In his next chapter, Peter Hitchens writes about the threshhold that England crossed during his boyhood. The chapter is about the culture-wide failure of nerve, and is entitled “A Loss of Confidence.” Here he astutely points out that atheism is not so much an individual opinion, honestly derived from the force of inexorable arguments, but is more aptly described as a derivative mood. It is an intellectual fashion that arises from the antecedent fashions, which had all gone stale on us.
“God was associated in our minds with the tottering, enfeebled secular authorities of our country” (p. 31).
In short, people tend to derive their view of the Father from their fathers, and if their fathers are packing it up to pack it in, what then?
“During brief spells spent outside the confines of school, where I could see how rackety and exhausted my country was becoming, it was also growing plain to me . . . that I had been brought up for a world that no longer existed” (p. 35).
Inertia can keep it going for a bit, but it is soon followed by a serious downgrade.
“A cheap and second-rate modernity was to replace the decrepit magnificence we had grown used to” (p. 36).
The public events that made the whole thing obvious to all were the debacle of the Suez crisis, and then the Profumo affair. The British failure of nerve was on display
in the former, and the failure of virtue in the latter. They were not just a couple of unfortunate incidents, but were both emblematic of much larger realities.
“The change that followed was not slow or gradual, but catastrophic, like an avalanche” (p. 39).
But such rapid change needs accounting for.
“The astonishing swiftness of the change, like the crumbling of an Egyptian mummy to dust as fresh air rushes into the long-sealed tomb chamber, has been one of the features of my life. It suggests that our old morality was sustained only by custom and inertia, not by any deep attachment or understanding, and so had no ability to withstand the sneering assault of the modern age” (p. 39).
And so Peter ends this chapter, with his nation on the verge of becoming Cool Britannia, and with Peter himself on the verge of biting the hand that had fed him. Thus far Peter.
One additional thought of my own. This is what happens to nations that retain the form of religion, but which have lost the power of it (2 Tim. 3:5). A Christian nation, without the Spirit of God moving in life-giving ways among the people, will be decent, sane, orderly, and intolerable. To attempt to build or preserve such a thing is to actually try to fall between two stools — the stool of real Christianity and the stool of real paganism. The result is the high ethical standards of the Christian faith without any of the life or joy in it, gakkkk.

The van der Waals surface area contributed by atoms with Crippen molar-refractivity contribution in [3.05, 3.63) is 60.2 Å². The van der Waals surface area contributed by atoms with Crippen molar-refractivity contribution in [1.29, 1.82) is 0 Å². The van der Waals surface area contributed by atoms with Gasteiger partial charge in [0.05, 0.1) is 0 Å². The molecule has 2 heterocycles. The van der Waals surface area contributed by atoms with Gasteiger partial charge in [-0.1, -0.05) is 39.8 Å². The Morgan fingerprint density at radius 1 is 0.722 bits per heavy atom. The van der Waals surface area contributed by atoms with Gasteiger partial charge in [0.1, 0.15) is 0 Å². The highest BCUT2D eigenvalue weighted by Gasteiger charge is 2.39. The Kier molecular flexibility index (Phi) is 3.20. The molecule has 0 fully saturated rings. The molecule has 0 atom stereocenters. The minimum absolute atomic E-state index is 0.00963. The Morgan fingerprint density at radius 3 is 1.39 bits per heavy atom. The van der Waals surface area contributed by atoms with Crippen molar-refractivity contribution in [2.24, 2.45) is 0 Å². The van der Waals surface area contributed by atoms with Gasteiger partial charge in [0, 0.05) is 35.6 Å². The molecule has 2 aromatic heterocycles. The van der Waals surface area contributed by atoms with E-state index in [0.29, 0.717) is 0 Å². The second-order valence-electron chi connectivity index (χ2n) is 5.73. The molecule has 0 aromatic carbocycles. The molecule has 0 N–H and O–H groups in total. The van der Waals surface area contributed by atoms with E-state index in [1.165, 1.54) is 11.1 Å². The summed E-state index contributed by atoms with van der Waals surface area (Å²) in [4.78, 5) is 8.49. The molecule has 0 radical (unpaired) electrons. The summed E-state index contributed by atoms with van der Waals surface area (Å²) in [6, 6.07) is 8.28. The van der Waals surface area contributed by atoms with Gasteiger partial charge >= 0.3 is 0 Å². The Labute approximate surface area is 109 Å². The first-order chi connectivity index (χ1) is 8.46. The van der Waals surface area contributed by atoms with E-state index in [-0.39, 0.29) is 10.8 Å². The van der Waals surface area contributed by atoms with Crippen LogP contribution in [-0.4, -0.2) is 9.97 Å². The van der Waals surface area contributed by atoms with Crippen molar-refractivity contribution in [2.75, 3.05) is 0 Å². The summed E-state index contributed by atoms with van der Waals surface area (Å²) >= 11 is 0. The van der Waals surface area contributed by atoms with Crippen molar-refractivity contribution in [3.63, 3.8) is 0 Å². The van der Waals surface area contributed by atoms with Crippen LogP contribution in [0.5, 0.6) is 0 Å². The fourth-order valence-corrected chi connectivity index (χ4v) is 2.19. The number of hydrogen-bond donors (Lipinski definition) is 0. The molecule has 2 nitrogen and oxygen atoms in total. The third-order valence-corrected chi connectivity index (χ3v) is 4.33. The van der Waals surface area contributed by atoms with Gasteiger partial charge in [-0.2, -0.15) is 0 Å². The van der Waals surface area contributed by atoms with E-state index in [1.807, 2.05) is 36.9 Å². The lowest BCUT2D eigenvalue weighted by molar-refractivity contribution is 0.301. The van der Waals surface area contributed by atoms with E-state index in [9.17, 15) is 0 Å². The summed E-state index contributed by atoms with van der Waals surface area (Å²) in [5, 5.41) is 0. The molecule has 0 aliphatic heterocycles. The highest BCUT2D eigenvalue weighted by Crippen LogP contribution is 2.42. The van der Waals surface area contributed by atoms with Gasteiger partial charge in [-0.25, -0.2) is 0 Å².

But of course, in order to have the Spirit of God moving among a people in this way, you have to be prepared for a little difficulty with the Royal Keeper of the Wineskins. You want to put new wine in them, bust a bunch of them, scatter them over the floor soaked in their wine puddles, and we never heard of such a thing. The evangelists who will do for a nation in this pathetic circumstance what Wesley and Whitefield did in their day will be called enthusiasts, skypilots, ecclesiocranks and worse and, to be perfectly frank, some of them will be. But that’s what it takes. Reformations and revivals are only pretty when glowing accounts of them are written in the after years, in the wineskin decorating years. In the midst of them the critics are hopping mad and sometimes right. But however right they are sometimes, the alternative is death. Fin de siecle nations don’t need another French phrase; they need to go listen to some hedge preacher who will tell them to come to Jesus.